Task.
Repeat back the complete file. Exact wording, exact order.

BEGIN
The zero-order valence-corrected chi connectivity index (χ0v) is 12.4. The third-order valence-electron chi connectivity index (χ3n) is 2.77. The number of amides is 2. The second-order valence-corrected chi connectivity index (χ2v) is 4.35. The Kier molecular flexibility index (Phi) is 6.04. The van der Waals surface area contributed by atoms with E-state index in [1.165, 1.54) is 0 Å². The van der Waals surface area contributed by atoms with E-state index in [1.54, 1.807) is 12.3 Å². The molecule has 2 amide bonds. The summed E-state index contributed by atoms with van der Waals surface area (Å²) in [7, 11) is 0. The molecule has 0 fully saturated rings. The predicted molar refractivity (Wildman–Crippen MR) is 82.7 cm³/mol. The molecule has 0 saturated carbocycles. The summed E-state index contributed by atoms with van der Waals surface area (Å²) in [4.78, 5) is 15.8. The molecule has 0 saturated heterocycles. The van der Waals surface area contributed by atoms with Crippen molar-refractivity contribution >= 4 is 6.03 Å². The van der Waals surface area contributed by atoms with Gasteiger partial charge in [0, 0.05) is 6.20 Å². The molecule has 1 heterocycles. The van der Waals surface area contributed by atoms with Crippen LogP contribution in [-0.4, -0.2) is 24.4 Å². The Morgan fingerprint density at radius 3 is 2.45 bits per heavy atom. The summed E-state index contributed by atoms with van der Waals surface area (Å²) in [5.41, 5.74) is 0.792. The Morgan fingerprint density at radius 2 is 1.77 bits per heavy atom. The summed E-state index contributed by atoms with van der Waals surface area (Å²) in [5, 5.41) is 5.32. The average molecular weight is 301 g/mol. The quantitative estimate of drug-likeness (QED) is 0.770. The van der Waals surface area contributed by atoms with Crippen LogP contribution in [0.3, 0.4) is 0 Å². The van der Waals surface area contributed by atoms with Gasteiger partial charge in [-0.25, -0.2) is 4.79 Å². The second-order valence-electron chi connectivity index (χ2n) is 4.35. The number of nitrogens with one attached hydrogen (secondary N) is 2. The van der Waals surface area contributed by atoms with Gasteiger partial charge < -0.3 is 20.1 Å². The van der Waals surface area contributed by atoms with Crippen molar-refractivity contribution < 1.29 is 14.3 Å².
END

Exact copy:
The zero-order valence-corrected chi connectivity index (χ0v) is 12.4. The third-order valence-electron chi connectivity index (χ3n) is 2.77. The number of amides is 2. The second-order valence-corrected chi connectivity index (χ2v) is 4.35. The Kier molecular flexibility index (Phi) is 6.04. The van der Waals surface area contributed by atoms with E-state index in [1.165, 1.54) is 0 Å². The van der Waals surface area contributed by atoms with E-state index in [1.54, 1.807) is 12.3 Å². The molecule has 2 amide bonds. The summed E-state index contributed by atoms with van der Waals surface area (Å²) in [7, 11) is 0. The molecule has 0 fully saturated rings. The predicted molar refractivity (Wildman–Crippen MR) is 82.7 cm³/mol. The molecule has 0 saturated carbocycles. The summed E-state index contributed by atoms with van der Waals surface area (Å²) in [4.78, 5) is 15.8. The molecule has 0 saturated heterocycles. The van der Waals surface area contributed by atoms with Crippen molar-refractivity contribution >= 4 is 6.03 Å². The van der Waals surface area contributed by atoms with Gasteiger partial charge in [0, 0.05) is 6.20 Å². The molecule has 1 heterocycles. The van der Waals surface area contributed by atoms with Crippen LogP contribution in [-0.4, -0.2) is 24.4 Å². The Morgan fingerprint density at radius 3 is 2.45 bits per heavy atom. The summed E-state index contributed by atoms with van der Waals surface area (Å²) in [5.41, 5.74) is 0.792. The Morgan fingerprint density at radius 2 is 1.77 bits per heavy atom. The summed E-state index contributed by atoms with van der Waals surface area (Å²) in [5, 5.41) is 5.32. The average molecular weight is 301 g/mol. The quantitative estimate of drug-likeness (QED) is 0.770. The van der Waals surface area contributed by atoms with Crippen LogP contribution in [0.3, 0.4) is 0 Å². The van der Waals surface area contributed by atoms with Gasteiger partial charge in [-0.25, -0.2) is 4.79 Å². The second-order valence-electron chi connectivity index (χ2n) is 4.35. The number of nitrogens with one attached hydrogen (secondary N) is 2. The van der Waals surface area contributed by atoms with Gasteiger partial charge < -0.3 is 20.1 Å². The van der Waals surface area contributed by atoms with Crippen molar-refractivity contribution < 1.29 is 14.3 Å².